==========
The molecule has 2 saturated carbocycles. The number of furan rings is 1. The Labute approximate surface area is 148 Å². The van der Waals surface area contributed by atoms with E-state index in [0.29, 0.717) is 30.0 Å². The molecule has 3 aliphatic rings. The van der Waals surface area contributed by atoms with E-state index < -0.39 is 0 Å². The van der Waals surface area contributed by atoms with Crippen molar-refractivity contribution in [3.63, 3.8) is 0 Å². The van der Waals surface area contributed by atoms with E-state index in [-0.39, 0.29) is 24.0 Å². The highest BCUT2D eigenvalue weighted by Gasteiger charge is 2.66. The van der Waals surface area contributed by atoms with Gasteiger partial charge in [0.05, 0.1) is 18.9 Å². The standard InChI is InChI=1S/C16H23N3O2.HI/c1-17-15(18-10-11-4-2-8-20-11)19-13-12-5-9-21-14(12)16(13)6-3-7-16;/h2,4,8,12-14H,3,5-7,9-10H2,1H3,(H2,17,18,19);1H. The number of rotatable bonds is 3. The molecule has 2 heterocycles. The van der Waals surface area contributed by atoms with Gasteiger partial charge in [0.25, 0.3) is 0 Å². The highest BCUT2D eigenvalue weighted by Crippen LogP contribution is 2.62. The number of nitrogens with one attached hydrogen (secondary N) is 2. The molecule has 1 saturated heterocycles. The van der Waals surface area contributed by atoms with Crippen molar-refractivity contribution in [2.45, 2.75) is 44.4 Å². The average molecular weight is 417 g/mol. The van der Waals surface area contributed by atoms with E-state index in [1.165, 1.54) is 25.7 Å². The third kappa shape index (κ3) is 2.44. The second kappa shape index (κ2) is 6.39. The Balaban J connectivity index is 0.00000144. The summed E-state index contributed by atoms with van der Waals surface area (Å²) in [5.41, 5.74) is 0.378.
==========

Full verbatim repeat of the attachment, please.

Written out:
The molecule has 2 saturated carbocycles. The number of furan rings is 1. The Labute approximate surface area is 148 Å². The van der Waals surface area contributed by atoms with E-state index in [0.29, 0.717) is 30.0 Å². The molecule has 3 aliphatic rings. The van der Waals surface area contributed by atoms with E-state index < -0.39 is 0 Å². The van der Waals surface area contributed by atoms with Crippen molar-refractivity contribution in [3.63, 3.8) is 0 Å². The van der Waals surface area contributed by atoms with E-state index in [-0.39, 0.29) is 24.0 Å². The highest BCUT2D eigenvalue weighted by Gasteiger charge is 2.66. The van der Waals surface area contributed by atoms with Gasteiger partial charge in [0.05, 0.1) is 18.9 Å². The standard InChI is InChI=1S/C16H23N3O2.HI/c1-17-15(18-10-11-4-2-8-20-11)19-13-12-5-9-21-14(12)16(13)6-3-7-16;/h2,4,8,12-14H,3,5-7,9-10H2,1H3,(H2,17,18,19);1H. The number of rotatable bonds is 3. The molecule has 2 heterocycles. The van der Waals surface area contributed by atoms with Gasteiger partial charge in [0.25, 0.3) is 0 Å². The highest BCUT2D eigenvalue weighted by Crippen LogP contribution is 2.62. The number of nitrogens with one attached hydrogen (secondary N) is 2. The molecule has 1 saturated heterocycles. The van der Waals surface area contributed by atoms with Crippen molar-refractivity contribution in [2.45, 2.75) is 44.4 Å². The average molecular weight is 417 g/mol. The van der Waals surface area contributed by atoms with E-state index in [1.165, 1.54) is 25.7 Å². The third kappa shape index (κ3) is 2.44. The second kappa shape index (κ2) is 6.39. The Balaban J connectivity index is 0.00000144. The summed E-state index contributed by atoms with van der Waals surface area (Å²) in [5.41, 5.74) is 0.378.